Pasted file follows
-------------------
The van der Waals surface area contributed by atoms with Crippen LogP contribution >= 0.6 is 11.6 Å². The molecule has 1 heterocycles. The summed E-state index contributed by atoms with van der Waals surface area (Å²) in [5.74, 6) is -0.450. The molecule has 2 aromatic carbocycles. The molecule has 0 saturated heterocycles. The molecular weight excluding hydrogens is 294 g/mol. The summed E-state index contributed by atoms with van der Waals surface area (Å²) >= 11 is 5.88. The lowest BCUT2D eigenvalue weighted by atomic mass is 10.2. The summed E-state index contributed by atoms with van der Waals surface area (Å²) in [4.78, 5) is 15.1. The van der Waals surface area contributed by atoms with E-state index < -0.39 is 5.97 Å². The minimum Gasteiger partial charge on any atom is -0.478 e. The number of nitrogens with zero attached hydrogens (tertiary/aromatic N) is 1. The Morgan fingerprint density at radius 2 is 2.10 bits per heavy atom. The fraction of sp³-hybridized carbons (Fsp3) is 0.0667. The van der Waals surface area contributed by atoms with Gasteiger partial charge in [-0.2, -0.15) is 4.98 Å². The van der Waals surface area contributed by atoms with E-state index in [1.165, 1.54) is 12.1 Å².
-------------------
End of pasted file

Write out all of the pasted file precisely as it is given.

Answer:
The van der Waals surface area contributed by atoms with Crippen LogP contribution >= 0.6 is 11.6 Å². The molecule has 1 heterocycles. The summed E-state index contributed by atoms with van der Waals surface area (Å²) in [5.74, 6) is -0.450. The molecule has 2 aromatic carbocycles. The molecule has 0 saturated heterocycles. The molecular weight excluding hydrogens is 294 g/mol. The summed E-state index contributed by atoms with van der Waals surface area (Å²) >= 11 is 5.88. The lowest BCUT2D eigenvalue weighted by atomic mass is 10.2. The summed E-state index contributed by atoms with van der Waals surface area (Å²) in [4.78, 5) is 15.1. The van der Waals surface area contributed by atoms with E-state index < -0.39 is 5.97 Å². The minimum Gasteiger partial charge on any atom is -0.478 e. The number of nitrogens with zero attached hydrogens (tertiary/aromatic N) is 1. The Morgan fingerprint density at radius 2 is 2.10 bits per heavy atom. The fraction of sp³-hybridized carbons (Fsp3) is 0.0667. The van der Waals surface area contributed by atoms with Gasteiger partial charge in [-0.2, -0.15) is 4.98 Å². The van der Waals surface area contributed by atoms with E-state index in [1.165, 1.54) is 12.1 Å².